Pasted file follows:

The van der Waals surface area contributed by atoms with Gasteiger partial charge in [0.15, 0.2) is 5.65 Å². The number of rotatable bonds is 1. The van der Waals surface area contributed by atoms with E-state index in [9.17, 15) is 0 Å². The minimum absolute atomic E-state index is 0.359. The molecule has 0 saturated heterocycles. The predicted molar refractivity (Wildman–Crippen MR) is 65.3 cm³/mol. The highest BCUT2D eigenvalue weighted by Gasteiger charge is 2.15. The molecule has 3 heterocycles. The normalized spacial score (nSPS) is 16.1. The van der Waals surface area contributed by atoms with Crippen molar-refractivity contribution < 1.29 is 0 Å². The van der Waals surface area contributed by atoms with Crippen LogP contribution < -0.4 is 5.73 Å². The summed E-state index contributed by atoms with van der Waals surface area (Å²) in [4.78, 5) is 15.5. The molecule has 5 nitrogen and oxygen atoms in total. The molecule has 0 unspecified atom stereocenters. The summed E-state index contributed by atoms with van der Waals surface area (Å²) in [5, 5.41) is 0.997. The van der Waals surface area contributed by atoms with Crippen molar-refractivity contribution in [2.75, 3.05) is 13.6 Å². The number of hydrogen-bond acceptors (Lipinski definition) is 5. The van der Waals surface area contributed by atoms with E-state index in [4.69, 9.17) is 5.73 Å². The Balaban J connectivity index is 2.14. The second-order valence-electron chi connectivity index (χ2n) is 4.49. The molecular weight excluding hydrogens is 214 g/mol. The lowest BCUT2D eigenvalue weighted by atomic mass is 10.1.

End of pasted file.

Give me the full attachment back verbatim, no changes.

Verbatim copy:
The van der Waals surface area contributed by atoms with Gasteiger partial charge in [0.15, 0.2) is 5.65 Å². The number of rotatable bonds is 1. The van der Waals surface area contributed by atoms with E-state index in [9.17, 15) is 0 Å². The minimum absolute atomic E-state index is 0.359. The molecule has 0 saturated heterocycles. The predicted molar refractivity (Wildman–Crippen MR) is 65.3 cm³/mol. The highest BCUT2D eigenvalue weighted by Gasteiger charge is 2.15. The molecule has 3 heterocycles. The normalized spacial score (nSPS) is 16.1. The van der Waals surface area contributed by atoms with Crippen molar-refractivity contribution < 1.29 is 0 Å². The van der Waals surface area contributed by atoms with Crippen LogP contribution < -0.4 is 5.73 Å². The summed E-state index contributed by atoms with van der Waals surface area (Å²) in [4.78, 5) is 15.5. The molecule has 5 nitrogen and oxygen atoms in total. The molecule has 0 unspecified atom stereocenters. The summed E-state index contributed by atoms with van der Waals surface area (Å²) in [5, 5.41) is 0.997. The van der Waals surface area contributed by atoms with Crippen molar-refractivity contribution in [2.75, 3.05) is 13.6 Å². The number of hydrogen-bond acceptors (Lipinski definition) is 5. The van der Waals surface area contributed by atoms with E-state index in [4.69, 9.17) is 5.73 Å². The Balaban J connectivity index is 2.14. The second-order valence-electron chi connectivity index (χ2n) is 4.49. The molecular weight excluding hydrogens is 214 g/mol. The lowest BCUT2D eigenvalue weighted by atomic mass is 10.1.